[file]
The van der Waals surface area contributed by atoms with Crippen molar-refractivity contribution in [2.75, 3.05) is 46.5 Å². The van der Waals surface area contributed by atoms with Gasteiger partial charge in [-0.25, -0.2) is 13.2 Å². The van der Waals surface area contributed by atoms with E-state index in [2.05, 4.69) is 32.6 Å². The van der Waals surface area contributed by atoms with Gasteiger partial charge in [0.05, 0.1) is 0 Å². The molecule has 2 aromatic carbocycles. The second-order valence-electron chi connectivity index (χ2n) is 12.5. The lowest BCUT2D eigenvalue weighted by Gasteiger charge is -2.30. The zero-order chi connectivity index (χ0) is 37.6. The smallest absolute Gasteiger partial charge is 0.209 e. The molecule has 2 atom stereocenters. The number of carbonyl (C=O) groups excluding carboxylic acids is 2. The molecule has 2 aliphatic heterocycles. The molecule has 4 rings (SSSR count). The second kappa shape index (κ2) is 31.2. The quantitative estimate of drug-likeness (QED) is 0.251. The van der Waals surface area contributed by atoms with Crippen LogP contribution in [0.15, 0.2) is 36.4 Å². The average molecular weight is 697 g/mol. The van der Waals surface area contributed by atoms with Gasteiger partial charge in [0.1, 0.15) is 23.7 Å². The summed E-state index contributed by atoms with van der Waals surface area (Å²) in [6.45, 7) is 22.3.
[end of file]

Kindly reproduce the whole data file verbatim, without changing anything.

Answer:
The van der Waals surface area contributed by atoms with Crippen molar-refractivity contribution in [2.75, 3.05) is 46.5 Å². The van der Waals surface area contributed by atoms with Gasteiger partial charge in [-0.25, -0.2) is 13.2 Å². The van der Waals surface area contributed by atoms with E-state index in [2.05, 4.69) is 32.6 Å². The van der Waals surface area contributed by atoms with Gasteiger partial charge in [0.05, 0.1) is 0 Å². The molecule has 2 aromatic carbocycles. The second-order valence-electron chi connectivity index (χ2n) is 12.5. The lowest BCUT2D eigenvalue weighted by Gasteiger charge is -2.30. The zero-order chi connectivity index (χ0) is 37.6. The smallest absolute Gasteiger partial charge is 0.209 e. The molecule has 2 atom stereocenters. The number of carbonyl (C=O) groups excluding carboxylic acids is 2. The molecule has 2 aliphatic heterocycles. The molecule has 4 rings (SSSR count). The second kappa shape index (κ2) is 31.2. The quantitative estimate of drug-likeness (QED) is 0.251. The van der Waals surface area contributed by atoms with Crippen LogP contribution in [0.15, 0.2) is 36.4 Å². The average molecular weight is 697 g/mol. The van der Waals surface area contributed by atoms with Gasteiger partial charge in [0.1, 0.15) is 23.7 Å². The summed E-state index contributed by atoms with van der Waals surface area (Å²) in [6.45, 7) is 22.3.